Dahaad at the outskirts emerges as an engaging crime thriller with three impressive police characters who investigate cases of serial murders in a small town of Rajasthan. However, alongside its gripping tale of mysterious murders and the search for the mastermind criminal, it offers an intelligent social commentary about the deep presence of caste hierarchies, oppressive feudal control and the deep-rooted communalism of the ruling elites. These social actualities are often neglected in crime fictions, which are often presented as merely the contest between the honest policemen and the psychopath criminal. Dahaad, however, underlines the conventional wisdom of crime drama, its screenplay brilliantly depicting caste-based norms and the discriminatory social psyche. It shows that caste not only contaminates the mind of the serial killer but also modern institutions like the police force.
Unlike earlier films (like Jai Gangajal (2016), Mardani (2019), Delhi Crime (2019), Drishyam-2 (2021) etc.) that portrays the police officer as an upper caste woman, Dahaad offers a fascinating innovation by introducing a Dalit female protagonist as the police officer. We see that even though she is distanced from the precarious lives of poor Dalits and has entered into a modern-secular institution as a duty-bound officer, her social identity keeps on obstructing her performance with caste-based hurls, Brahmanical rituals and discriminatory attitudes of the ruling elites. Though the character knows her ‘low’ social location, she rejects performing the submissive and conventional caste role. Instead, she emerges as a dynamic, no-nonsense investigator, retaliating the offenders not through violent action but by asserting her constitutional rights, rupturing the elites’ orthodoxy and patriarchal domination.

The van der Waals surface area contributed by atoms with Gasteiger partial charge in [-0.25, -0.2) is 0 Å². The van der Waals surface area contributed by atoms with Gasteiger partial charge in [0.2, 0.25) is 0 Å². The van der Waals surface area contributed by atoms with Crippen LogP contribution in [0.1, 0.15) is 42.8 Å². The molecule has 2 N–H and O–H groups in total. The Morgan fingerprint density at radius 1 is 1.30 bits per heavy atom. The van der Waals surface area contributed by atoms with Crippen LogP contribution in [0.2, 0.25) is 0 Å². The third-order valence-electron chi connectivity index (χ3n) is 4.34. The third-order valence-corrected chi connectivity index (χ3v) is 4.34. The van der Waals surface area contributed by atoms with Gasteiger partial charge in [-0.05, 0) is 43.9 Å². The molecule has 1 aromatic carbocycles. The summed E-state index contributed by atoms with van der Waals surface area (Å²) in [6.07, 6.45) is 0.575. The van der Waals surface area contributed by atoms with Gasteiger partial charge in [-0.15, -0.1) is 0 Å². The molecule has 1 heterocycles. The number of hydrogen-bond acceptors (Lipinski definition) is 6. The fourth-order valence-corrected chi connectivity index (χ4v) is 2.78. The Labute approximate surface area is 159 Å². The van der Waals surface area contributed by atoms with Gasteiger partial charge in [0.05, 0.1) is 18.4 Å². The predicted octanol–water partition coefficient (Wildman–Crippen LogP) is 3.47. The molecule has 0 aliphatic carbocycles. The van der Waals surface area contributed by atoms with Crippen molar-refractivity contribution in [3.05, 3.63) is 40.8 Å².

The need for more
The prime mandate of the web-series is to expose brutal crimes and explore the mind of the criminal through a multi-layered investigation by the police. Creatively, it added fascinating nuances of social realism and brought it closer to often neglected caste appendages. Presenting a Dalit woman character as a conscious individual, powered with dynamic feminist heroism is a welcoming change. On the flip side however, Dahaad, avoids engagement with the current socio-political background, especially the wide-spread Dalits’ struggle for freedom, social dignity and justice. The revolutionary ideas of Dr. Babasaheb Ambedkar has been the most influential force in bringing such dynamic social change, infusing confidence and charisma in Dalit bodies. Kagti defines the protagonist as a sincere, self-made righteous being, dedicated to her professional duties without analysing the deeper social history of Brahmanical domination and the resistances offered by the Dalit movement.
Though ‘Caste and Dalit’ issues are yet to become a significant genre within social drama narratives, Kagti’s audacity to make a crime thriller with a Dalit protagonist surely makes it a winner. More such projects will not only liberate Hindi cinema from its populist and rhetorical formats but will also make the cultural industry more democratic, creative and socially responsible.
Harish S. Wankhede is Assistant Professor, Centre for Political Studies, School of Social Sciences, Jawaharlal Nehru University, New Delhi